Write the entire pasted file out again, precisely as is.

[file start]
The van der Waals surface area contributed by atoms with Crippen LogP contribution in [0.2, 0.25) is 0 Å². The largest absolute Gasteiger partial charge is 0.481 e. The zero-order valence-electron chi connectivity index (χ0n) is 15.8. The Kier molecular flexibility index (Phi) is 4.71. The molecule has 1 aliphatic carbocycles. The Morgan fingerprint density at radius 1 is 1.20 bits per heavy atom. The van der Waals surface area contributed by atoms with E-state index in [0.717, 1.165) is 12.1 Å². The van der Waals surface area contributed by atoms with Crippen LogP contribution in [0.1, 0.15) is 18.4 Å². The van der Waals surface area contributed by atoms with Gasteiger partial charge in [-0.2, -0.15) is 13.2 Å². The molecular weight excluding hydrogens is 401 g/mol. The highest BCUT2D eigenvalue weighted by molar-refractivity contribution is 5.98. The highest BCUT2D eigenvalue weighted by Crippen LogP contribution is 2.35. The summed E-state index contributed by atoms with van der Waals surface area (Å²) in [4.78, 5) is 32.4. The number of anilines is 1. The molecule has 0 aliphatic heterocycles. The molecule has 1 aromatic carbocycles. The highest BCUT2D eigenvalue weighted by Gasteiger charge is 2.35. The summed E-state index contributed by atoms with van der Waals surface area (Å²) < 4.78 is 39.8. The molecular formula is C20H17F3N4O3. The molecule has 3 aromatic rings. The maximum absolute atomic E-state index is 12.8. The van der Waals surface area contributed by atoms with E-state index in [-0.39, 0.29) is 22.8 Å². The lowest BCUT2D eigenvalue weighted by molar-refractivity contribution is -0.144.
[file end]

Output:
The van der Waals surface area contributed by atoms with Crippen LogP contribution in [0.2, 0.25) is 0 Å². The largest absolute Gasteiger partial charge is 0.481 e. The zero-order valence-electron chi connectivity index (χ0n) is 15.8. The Kier molecular flexibility index (Phi) is 4.71. The molecule has 1 aliphatic carbocycles. The Morgan fingerprint density at radius 1 is 1.20 bits per heavy atom. The van der Waals surface area contributed by atoms with E-state index in [0.717, 1.165) is 12.1 Å². The van der Waals surface area contributed by atoms with Crippen LogP contribution in [0.1, 0.15) is 18.4 Å². The van der Waals surface area contributed by atoms with Gasteiger partial charge in [-0.2, -0.15) is 13.2 Å². The molecular weight excluding hydrogens is 401 g/mol. The highest BCUT2D eigenvalue weighted by molar-refractivity contribution is 5.98. The highest BCUT2D eigenvalue weighted by Crippen LogP contribution is 2.35. The summed E-state index contributed by atoms with van der Waals surface area (Å²) in [4.78, 5) is 32.4. The number of anilines is 1. The molecule has 0 aliphatic heterocycles. The molecule has 1 aromatic carbocycles. The highest BCUT2D eigenvalue weighted by Gasteiger charge is 2.35. The summed E-state index contributed by atoms with van der Waals surface area (Å²) < 4.78 is 39.8. The molecular formula is C20H17F3N4O3. The molecule has 3 aromatic rings. The maximum absolute atomic E-state index is 12.8. The van der Waals surface area contributed by atoms with E-state index in [-0.39, 0.29) is 22.8 Å². The lowest BCUT2D eigenvalue weighted by molar-refractivity contribution is -0.144.